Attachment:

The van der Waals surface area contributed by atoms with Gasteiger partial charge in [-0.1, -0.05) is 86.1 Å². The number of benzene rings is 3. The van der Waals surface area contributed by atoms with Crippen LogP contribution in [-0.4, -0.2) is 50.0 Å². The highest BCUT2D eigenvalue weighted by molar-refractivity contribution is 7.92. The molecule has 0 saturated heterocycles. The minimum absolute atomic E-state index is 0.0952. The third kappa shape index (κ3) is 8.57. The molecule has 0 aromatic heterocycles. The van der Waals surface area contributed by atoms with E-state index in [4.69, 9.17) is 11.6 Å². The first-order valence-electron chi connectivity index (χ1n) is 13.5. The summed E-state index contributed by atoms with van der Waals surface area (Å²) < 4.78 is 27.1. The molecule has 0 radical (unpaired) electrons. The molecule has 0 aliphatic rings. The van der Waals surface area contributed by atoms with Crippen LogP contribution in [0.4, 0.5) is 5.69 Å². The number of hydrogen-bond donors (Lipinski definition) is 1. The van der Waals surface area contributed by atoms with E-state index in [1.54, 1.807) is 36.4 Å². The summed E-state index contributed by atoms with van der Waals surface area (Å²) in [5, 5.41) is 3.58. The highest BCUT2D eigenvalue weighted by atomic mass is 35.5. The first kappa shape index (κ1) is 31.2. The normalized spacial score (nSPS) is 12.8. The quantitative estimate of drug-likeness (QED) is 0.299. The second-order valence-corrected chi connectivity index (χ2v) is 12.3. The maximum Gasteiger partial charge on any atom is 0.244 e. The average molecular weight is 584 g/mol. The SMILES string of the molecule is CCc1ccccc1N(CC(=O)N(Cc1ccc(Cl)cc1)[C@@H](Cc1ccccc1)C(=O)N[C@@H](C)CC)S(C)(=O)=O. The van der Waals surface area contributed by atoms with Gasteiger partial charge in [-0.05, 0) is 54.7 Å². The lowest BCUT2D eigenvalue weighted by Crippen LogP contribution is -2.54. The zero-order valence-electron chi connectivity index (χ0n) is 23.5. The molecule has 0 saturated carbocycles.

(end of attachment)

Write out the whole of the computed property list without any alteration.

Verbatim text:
The van der Waals surface area contributed by atoms with Gasteiger partial charge in [-0.1, -0.05) is 86.1 Å². The number of benzene rings is 3. The van der Waals surface area contributed by atoms with Crippen LogP contribution in [-0.4, -0.2) is 50.0 Å². The highest BCUT2D eigenvalue weighted by molar-refractivity contribution is 7.92. The molecule has 0 saturated heterocycles. The minimum absolute atomic E-state index is 0.0952. The third kappa shape index (κ3) is 8.57. The molecule has 0 aromatic heterocycles. The van der Waals surface area contributed by atoms with E-state index in [4.69, 9.17) is 11.6 Å². The first-order valence-electron chi connectivity index (χ1n) is 13.5. The summed E-state index contributed by atoms with van der Waals surface area (Å²) < 4.78 is 27.1. The molecule has 0 radical (unpaired) electrons. The molecule has 0 aliphatic rings. The van der Waals surface area contributed by atoms with Crippen LogP contribution in [0.4, 0.5) is 5.69 Å². The number of hydrogen-bond donors (Lipinski definition) is 1. The van der Waals surface area contributed by atoms with E-state index in [1.54, 1.807) is 36.4 Å². The summed E-state index contributed by atoms with van der Waals surface area (Å²) in [5, 5.41) is 3.58. The highest BCUT2D eigenvalue weighted by atomic mass is 35.5. The first kappa shape index (κ1) is 31.2. The normalized spacial score (nSPS) is 12.8. The quantitative estimate of drug-likeness (QED) is 0.299. The second-order valence-corrected chi connectivity index (χ2v) is 12.3. The maximum Gasteiger partial charge on any atom is 0.244 e. The average molecular weight is 584 g/mol. The SMILES string of the molecule is CCc1ccccc1N(CC(=O)N(Cc1ccc(Cl)cc1)[C@@H](Cc1ccccc1)C(=O)N[C@@H](C)CC)S(C)(=O)=O. The van der Waals surface area contributed by atoms with Gasteiger partial charge in [-0.05, 0) is 54.7 Å². The lowest BCUT2D eigenvalue weighted by Crippen LogP contribution is -2.54. The zero-order valence-electron chi connectivity index (χ0n) is 23.5. The molecule has 0 saturated carbocycles.